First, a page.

Although Lamborghini top brass haven’t yet signed off the business case for a plug-in hybrid version of the Urus, which will be offered first as a non-hybrid twin-turbo petrol V8 in 2018, it is still a strong possibility.
It is more challenging to install a hybrid powertrain into a sports car, where the extra weight has a greater impact.
Maurizio Reggiani, Lamborghini’s research and development boss, said: “When you add a 200kg battery to a super-sports car, you immediately change the weight distribution of the car. You destroy the DNA of the car.
“In the Urus there will be a bigger luggage compartment, so you have the space where you can install batteries in a position that is good in principal for an SUV, and you don’t need a complete redevelopment or repackaging of the car.”
To achieve a sports car with CO2 emissions below 100g/km, Reggiani said, means installing 200kg of batteries and then “spending a quantity of money to save this weight again – you must use titanium, magnesium and carbonfibre in every part of the car”.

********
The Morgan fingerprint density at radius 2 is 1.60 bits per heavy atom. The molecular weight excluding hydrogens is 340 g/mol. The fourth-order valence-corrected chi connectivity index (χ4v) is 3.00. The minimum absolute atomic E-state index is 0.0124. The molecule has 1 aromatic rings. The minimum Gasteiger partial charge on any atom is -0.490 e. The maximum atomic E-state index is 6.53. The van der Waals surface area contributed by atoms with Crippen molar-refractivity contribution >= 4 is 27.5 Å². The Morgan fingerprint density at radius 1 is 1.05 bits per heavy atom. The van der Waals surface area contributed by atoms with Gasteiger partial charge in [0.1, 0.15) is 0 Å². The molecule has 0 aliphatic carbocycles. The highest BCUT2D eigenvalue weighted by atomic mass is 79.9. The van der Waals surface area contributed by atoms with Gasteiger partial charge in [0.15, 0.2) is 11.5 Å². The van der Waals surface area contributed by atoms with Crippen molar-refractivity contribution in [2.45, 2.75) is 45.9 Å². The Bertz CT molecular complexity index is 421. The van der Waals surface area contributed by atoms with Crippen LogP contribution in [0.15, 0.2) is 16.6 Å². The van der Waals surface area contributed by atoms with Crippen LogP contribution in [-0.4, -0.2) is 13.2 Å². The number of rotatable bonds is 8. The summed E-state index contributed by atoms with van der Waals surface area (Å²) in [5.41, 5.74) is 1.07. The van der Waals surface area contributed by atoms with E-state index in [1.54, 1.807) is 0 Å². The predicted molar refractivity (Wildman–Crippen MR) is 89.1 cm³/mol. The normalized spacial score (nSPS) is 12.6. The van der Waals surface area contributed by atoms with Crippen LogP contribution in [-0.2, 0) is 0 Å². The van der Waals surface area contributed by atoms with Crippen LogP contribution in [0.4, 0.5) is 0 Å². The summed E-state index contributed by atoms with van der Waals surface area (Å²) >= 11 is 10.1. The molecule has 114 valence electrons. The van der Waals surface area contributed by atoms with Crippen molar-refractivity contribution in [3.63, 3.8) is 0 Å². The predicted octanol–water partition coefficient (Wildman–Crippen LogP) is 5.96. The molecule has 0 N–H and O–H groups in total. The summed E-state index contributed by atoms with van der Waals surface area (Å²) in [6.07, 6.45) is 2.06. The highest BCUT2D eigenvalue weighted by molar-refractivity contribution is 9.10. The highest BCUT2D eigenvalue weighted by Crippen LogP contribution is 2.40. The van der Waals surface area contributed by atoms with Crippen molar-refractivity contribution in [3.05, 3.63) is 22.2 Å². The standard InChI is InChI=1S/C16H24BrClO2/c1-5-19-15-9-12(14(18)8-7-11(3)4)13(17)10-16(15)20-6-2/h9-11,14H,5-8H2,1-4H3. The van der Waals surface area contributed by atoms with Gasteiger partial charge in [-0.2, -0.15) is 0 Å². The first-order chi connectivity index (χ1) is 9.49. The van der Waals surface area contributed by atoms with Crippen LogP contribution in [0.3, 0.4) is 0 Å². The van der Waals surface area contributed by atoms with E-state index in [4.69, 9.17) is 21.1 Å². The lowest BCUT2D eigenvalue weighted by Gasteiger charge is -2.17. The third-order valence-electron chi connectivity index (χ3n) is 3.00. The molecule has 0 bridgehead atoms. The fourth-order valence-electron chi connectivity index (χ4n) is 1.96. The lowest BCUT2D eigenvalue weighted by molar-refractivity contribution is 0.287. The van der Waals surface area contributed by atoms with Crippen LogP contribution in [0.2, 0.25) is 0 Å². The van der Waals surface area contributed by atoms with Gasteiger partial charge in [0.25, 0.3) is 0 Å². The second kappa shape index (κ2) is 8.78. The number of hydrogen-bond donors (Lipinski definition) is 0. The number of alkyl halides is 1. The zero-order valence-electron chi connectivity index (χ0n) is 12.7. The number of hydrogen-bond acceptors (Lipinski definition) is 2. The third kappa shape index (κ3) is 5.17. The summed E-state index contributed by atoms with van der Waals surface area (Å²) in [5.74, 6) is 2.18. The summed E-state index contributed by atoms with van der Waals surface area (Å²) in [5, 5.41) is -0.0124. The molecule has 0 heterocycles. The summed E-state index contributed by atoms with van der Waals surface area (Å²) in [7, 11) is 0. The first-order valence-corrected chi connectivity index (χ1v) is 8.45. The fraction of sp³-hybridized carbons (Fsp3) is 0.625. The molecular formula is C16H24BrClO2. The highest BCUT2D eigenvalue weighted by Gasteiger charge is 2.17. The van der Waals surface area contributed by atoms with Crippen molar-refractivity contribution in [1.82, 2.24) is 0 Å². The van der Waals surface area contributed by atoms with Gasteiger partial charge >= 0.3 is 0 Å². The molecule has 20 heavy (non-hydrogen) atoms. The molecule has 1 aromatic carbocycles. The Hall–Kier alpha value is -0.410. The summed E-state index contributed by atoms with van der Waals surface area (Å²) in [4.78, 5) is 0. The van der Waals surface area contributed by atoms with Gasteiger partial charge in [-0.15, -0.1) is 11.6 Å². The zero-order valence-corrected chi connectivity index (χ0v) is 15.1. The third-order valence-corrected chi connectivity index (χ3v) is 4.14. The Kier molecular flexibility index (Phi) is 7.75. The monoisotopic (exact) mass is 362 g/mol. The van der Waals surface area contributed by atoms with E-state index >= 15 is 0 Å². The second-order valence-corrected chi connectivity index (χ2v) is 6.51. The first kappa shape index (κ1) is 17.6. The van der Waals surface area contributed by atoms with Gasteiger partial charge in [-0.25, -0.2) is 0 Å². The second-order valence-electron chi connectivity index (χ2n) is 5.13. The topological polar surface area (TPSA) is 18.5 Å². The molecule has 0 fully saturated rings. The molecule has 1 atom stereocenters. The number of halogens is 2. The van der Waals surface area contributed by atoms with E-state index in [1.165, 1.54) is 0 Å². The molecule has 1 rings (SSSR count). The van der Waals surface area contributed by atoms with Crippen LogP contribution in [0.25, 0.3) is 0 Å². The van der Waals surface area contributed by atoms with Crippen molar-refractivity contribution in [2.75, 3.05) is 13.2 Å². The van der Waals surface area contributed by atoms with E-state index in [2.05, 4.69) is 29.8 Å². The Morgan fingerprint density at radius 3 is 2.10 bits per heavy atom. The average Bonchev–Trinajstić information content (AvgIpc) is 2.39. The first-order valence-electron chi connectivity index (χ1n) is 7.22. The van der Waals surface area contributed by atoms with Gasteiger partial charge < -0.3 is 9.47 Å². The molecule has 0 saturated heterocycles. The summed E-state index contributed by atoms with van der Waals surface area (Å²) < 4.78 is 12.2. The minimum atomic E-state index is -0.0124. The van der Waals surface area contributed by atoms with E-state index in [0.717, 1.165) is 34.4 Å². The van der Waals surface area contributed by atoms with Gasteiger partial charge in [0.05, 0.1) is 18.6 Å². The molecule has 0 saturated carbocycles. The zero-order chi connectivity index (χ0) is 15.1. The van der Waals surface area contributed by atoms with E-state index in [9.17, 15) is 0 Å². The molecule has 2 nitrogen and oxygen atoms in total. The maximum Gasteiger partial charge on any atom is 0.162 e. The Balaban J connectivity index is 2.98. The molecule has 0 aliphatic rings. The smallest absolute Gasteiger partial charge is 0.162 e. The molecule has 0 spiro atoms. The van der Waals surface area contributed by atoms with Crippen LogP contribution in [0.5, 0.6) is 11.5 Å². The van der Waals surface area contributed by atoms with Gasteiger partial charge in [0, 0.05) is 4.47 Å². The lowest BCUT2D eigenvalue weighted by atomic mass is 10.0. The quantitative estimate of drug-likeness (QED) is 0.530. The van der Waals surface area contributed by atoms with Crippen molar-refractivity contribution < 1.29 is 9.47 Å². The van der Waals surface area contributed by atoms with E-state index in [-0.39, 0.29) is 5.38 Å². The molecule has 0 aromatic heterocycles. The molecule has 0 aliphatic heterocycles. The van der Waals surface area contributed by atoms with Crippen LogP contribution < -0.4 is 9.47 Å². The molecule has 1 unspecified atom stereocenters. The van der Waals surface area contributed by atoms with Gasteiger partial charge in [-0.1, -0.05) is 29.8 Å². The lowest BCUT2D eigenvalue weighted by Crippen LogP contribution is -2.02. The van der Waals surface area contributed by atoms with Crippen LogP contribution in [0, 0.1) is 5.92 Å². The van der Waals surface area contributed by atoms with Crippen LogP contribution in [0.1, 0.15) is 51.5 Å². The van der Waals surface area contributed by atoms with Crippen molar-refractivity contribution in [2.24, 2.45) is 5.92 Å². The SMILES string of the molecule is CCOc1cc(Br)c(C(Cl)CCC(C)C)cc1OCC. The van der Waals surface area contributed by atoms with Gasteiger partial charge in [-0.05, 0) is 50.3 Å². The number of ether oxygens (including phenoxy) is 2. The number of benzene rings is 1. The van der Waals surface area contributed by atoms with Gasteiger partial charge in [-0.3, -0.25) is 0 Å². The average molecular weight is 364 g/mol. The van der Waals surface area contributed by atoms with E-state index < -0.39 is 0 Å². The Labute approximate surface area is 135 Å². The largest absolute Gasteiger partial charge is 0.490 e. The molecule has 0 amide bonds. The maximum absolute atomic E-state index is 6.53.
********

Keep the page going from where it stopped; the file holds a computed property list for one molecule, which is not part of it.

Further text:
Lamborghini’s president and chief executive Stephan Winkelmann explained that a hybrid sports car was harder to for the company to justify financially. “If you really want to have a hybrid car with, for example, an electric range of 50km, but you want to also maintain a good power-to-weight, you are raising the bar to a million-pound car," he said.
“It is something that we cannot allow without then charging it back to the customers, and this is not a market that is so large it can last for seven or eight years. It will be dead after a couple of years.”
Winkelmann wouldn’t be drawn on when a decision whether to put a hybrid Urus into production would be made. “The V8 is most important to us at the moment but it was also important to plan the packaging of the car to make it easy to install a hybrid system without dramatic modification in the future,” he said.